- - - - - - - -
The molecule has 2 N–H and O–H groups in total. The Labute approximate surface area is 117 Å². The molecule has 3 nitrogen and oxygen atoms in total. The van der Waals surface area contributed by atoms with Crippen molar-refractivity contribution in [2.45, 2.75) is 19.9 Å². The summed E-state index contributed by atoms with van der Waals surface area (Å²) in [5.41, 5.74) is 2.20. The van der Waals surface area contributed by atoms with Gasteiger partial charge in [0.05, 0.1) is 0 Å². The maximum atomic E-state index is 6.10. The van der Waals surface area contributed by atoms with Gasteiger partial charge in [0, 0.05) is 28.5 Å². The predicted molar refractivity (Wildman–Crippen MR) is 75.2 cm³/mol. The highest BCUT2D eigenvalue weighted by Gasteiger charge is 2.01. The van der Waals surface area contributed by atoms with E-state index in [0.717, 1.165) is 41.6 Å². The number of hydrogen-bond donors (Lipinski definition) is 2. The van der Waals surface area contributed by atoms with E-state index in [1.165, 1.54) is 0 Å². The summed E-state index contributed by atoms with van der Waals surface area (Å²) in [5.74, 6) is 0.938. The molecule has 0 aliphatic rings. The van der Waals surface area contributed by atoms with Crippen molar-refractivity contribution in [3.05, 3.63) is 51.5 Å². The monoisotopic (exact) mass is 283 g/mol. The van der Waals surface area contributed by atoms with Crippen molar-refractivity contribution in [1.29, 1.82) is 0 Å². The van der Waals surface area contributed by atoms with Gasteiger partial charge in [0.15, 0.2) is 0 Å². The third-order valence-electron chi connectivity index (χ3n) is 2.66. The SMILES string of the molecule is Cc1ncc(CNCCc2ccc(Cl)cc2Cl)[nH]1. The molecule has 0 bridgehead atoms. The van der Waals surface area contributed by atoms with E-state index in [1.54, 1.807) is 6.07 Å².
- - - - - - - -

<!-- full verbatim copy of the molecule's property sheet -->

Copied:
The molecule has 2 N–H and O–H groups in total. The Labute approximate surface area is 117 Å². The molecule has 3 nitrogen and oxygen atoms in total. The van der Waals surface area contributed by atoms with Crippen molar-refractivity contribution in [2.45, 2.75) is 19.9 Å². The summed E-state index contributed by atoms with van der Waals surface area (Å²) in [5.41, 5.74) is 2.20. The van der Waals surface area contributed by atoms with Gasteiger partial charge in [0.05, 0.1) is 0 Å². The maximum atomic E-state index is 6.10. The van der Waals surface area contributed by atoms with Gasteiger partial charge in [0, 0.05) is 28.5 Å². The predicted molar refractivity (Wildman–Crippen MR) is 75.2 cm³/mol. The highest BCUT2D eigenvalue weighted by Gasteiger charge is 2.01. The van der Waals surface area contributed by atoms with E-state index in [0.717, 1.165) is 41.6 Å². The number of hydrogen-bond donors (Lipinski definition) is 2. The van der Waals surface area contributed by atoms with E-state index in [1.165, 1.54) is 0 Å². The summed E-state index contributed by atoms with van der Waals surface area (Å²) in [5.74, 6) is 0.938. The molecule has 0 aliphatic rings. The van der Waals surface area contributed by atoms with Crippen molar-refractivity contribution in [3.05, 3.63) is 51.5 Å². The monoisotopic (exact) mass is 283 g/mol. The van der Waals surface area contributed by atoms with Crippen molar-refractivity contribution in [1.29, 1.82) is 0 Å². The van der Waals surface area contributed by atoms with Gasteiger partial charge in [0.15, 0.2) is 0 Å². The third-order valence-electron chi connectivity index (χ3n) is 2.66. The SMILES string of the molecule is Cc1ncc(CNCCc2ccc(Cl)cc2Cl)[nH]1. The molecule has 0 bridgehead atoms. The van der Waals surface area contributed by atoms with E-state index in [1.54, 1.807) is 6.07 Å².